not worth it.......

KriegHund
October 20, 2005, 10:05 PM
Thanks to all who have, and to those who have shared the stories of others.

Indeed.

Stand_Watie
October 20, 2005, 10:12 PM
then



You need to make up your mind. And yes, Recon DOES play hard. If your second quote refers to Marine Recon, it could make things interesting for you if you voice it face-to-face.

not worth it.......

Absolutely not. To start with the Recon guy I know was truthful - how? I was there for a the making of some of the stories and there several years later at the recounting, and they were totally factual, if seeming far funnier from the way he told them than they actually seemed at the time. I actually featured in at least one. Secondly, no matter how wild a story being told is, I'm not going to challenge it to a person's face, because I wasn't there - perhaps the most braggadocious and self glamorizing of the stories I heard were true - some heroes are braggarts I presume, just like some aren't - but as a composite of all of them, I can say that I'm sure many of those stories weren't, and I noticed a specific pattern of evasiveness of details from an awful lot of them - you know "I was special forces" without saying who they were assigned to etc. Volunteering to people you don't know very well how funny is to mow down "slopes" in a rice paddy. The a-hole liars out there I'm pretty sure give genuine combat veterans (of which I'm not (did I mention that above) and even only ever served active duty on training assignment for my guard unit) a bad name.

Mastersergeant Petruk (the Recon guy) was very detailed. If you wanted to check up on his (funny, rather than self-aggrandizing) stories you could actually look up the people he referred to by name and unit. He also lacked the denigration of other military services that I noted amongst all the other "special forces without saying what unit they were in" types of guys that I met. He'd be the first guy to say that Navy Seals or Army Airborne were badasses

He is a heck of a good guy, even if he couldn't beat me to a pulp I wouldn't insult him.

P.s JayB, I just read your signature, I know it's a slim shot and the USMC was a particularly large organization in that time period, but did you ever run into a Fidel Ramirez from Bakersfield CA? He was over there I think 65 -67 (two tours) in an EOD unit. He was one of the two guys I mentioned in my first post. I worked with him in close proximity (civilian) for five years and never got anything more than extremely concise answers regarding combat from him, despite him being what I considered a pretty decent work friend and sort of a mentor. He retired as a gunny sometime in the 80's.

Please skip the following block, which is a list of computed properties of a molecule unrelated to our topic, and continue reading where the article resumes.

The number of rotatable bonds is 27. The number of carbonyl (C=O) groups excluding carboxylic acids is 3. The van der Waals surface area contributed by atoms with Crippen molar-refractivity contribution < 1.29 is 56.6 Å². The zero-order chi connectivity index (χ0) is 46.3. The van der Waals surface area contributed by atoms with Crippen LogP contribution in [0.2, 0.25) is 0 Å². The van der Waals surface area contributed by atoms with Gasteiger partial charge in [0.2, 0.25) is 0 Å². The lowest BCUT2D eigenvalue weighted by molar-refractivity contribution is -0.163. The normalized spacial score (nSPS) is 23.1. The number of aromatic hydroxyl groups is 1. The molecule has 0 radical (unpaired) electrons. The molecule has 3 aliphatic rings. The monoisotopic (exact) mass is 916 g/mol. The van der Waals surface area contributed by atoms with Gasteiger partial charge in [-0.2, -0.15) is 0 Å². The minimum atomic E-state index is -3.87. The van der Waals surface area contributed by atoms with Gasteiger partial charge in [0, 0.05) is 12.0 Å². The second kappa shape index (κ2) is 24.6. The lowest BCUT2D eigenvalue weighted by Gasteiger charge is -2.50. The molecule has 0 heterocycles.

C.S.Powell
October 20, 2005, 10:34 PM
A person that has been there can tell if someone "Walked the Walk" or just "Talks the Talk".
Respect,
C.S. Powell

bowkill12004
October 20, 2005, 11:11 PM
3rd battalion 11th marines hotel co.1990-1994,caught the end of desert shield and then went to the mog for 6 months we were next to the bakata market sp is wrong on the market it was right on the hot zone. We got there in the middle dec. it was plenty hot still. I remember the difference when you hear a gun shoot and being shoot at are two differnt sounds and how quickly you can become part of the ground. And then we were on red alert like 5 times to go to kosavo shortly after africa but as fate would have it we never went. The only thing that i dont agree with is that war-conflict-humanitarian aid whatever they call it, its all the same all politics, like i had friends that could have shoot sadam i could have killed general adid many times we would give security for him and other local leaders for meetings. That is what makes it so difficult to understand!!!!!

Stand_Watie
October 20, 2005, 11:48 PM
A person that has been there can tell if someone "Walked the Walk" or just "Talks the Talk".
Respect,
C.S. Powell

Well never having "walked the walk" I don't know how it is, but I imagine it to be angering and insulting to meet imposters in your course of life. That said, if it makes you feel any better, many people who have never "walked the walk" have decent bs detectors too, so don't think that too many people get away with that sort of foolishness without just making themselves look kind of silly and self-loathing to a substantial number of the people that they meet. I worked in a profession for ten years that sort of attracts a lot of 'wanabees' so I got to meet perhaps more of those sorts than average, but I think everybody has a sort of mental eye-roll person they think of regarding Walter Mitty types in their life. At least Mitty (who I could in some instances be myself) didn't try to BS other people, he just had his own little fantasy world in his head.

Another thought I just had, along this thread there has been talk of "meeting the elephant". I realize that hunting animals is a totally different thing than killing other humans, but there's a guy over on the hunting forum that goes by H&H hunter - that has really "met the elephant" literally in real life. I know it's not the same emotionally as killing people, but probably more dangerous - and he does a fine job of describing his rather interesting and exciting hunting experiences. Anybody interested in accounts of hunting big game should go over there and read up. Most of us will never find the money or time to really do the serious safari thing, so if anybody's interested in living vicariously through other's experiences, go over there and run a search. There's probably enough material there for a short book.

orangeninja
October 21, 2005, 12:51 AM